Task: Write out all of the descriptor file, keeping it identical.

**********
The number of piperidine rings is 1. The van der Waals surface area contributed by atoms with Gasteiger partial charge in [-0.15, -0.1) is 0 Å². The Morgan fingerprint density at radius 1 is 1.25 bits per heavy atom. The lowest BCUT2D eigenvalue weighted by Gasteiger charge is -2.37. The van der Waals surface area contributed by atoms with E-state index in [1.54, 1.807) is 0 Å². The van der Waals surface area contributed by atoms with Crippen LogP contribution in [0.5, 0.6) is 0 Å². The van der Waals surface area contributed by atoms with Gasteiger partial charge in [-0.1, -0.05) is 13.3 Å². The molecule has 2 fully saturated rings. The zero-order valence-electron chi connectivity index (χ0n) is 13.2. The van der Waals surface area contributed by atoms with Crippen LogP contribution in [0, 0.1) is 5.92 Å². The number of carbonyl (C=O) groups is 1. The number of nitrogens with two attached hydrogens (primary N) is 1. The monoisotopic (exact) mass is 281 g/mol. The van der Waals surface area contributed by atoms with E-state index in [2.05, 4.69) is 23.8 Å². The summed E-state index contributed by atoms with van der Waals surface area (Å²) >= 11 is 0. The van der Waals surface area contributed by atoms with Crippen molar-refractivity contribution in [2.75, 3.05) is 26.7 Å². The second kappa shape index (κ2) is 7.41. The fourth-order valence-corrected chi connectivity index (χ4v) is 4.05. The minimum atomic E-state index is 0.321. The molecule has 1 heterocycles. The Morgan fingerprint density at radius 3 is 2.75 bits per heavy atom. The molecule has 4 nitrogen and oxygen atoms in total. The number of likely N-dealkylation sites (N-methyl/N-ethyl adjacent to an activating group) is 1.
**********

The number of piperidine rings is 1. The van der Waals surface area contributed by atoms with Gasteiger partial charge in [-0.15, -0.1) is 0 Å². The Morgan fingerprint density at radius 1 is 1.25 bits per heavy atom. The lowest BCUT2D eigenvalue weighted by Gasteiger charge is -2.37. The van der Waals surface area contributed by atoms with E-state index in [1.54, 1.807) is 0 Å². The van der Waals surface area contributed by atoms with Crippen LogP contribution in [0.5, 0.6) is 0 Å². The van der Waals surface area contributed by atoms with Gasteiger partial charge in [-0.1, -0.05) is 13.3 Å². The molecule has 2 fully saturated rings. The zero-order valence-electron chi connectivity index (χ0n) is 13.2. The van der Waals surface area contributed by atoms with Crippen LogP contribution in [0, 0.1) is 5.92 Å². The number of carbonyl (C=O) groups is 1. The number of nitrogens with two attached hydrogens (primary N) is 1. The monoisotopic (exact) mass is 281 g/mol. The van der Waals surface area contributed by atoms with E-state index in [2.05, 4.69) is 23.8 Å². The summed E-state index contributed by atoms with van der Waals surface area (Å²) >= 11 is 0. The van der Waals surface area contributed by atoms with Crippen molar-refractivity contribution in [2.75, 3.05) is 26.7 Å². The second kappa shape index (κ2) is 7.41. The fourth-order valence-corrected chi connectivity index (χ4v) is 4.05. The minimum atomic E-state index is 0.321. The molecule has 1 heterocycles. The Morgan fingerprint density at radius 3 is 2.75 bits per heavy atom. The molecule has 4 nitrogen and oxygen atoms in total. The number of likely N-dealkylation sites (N-methyl/N-ethyl adjacent to an activating group) is 1.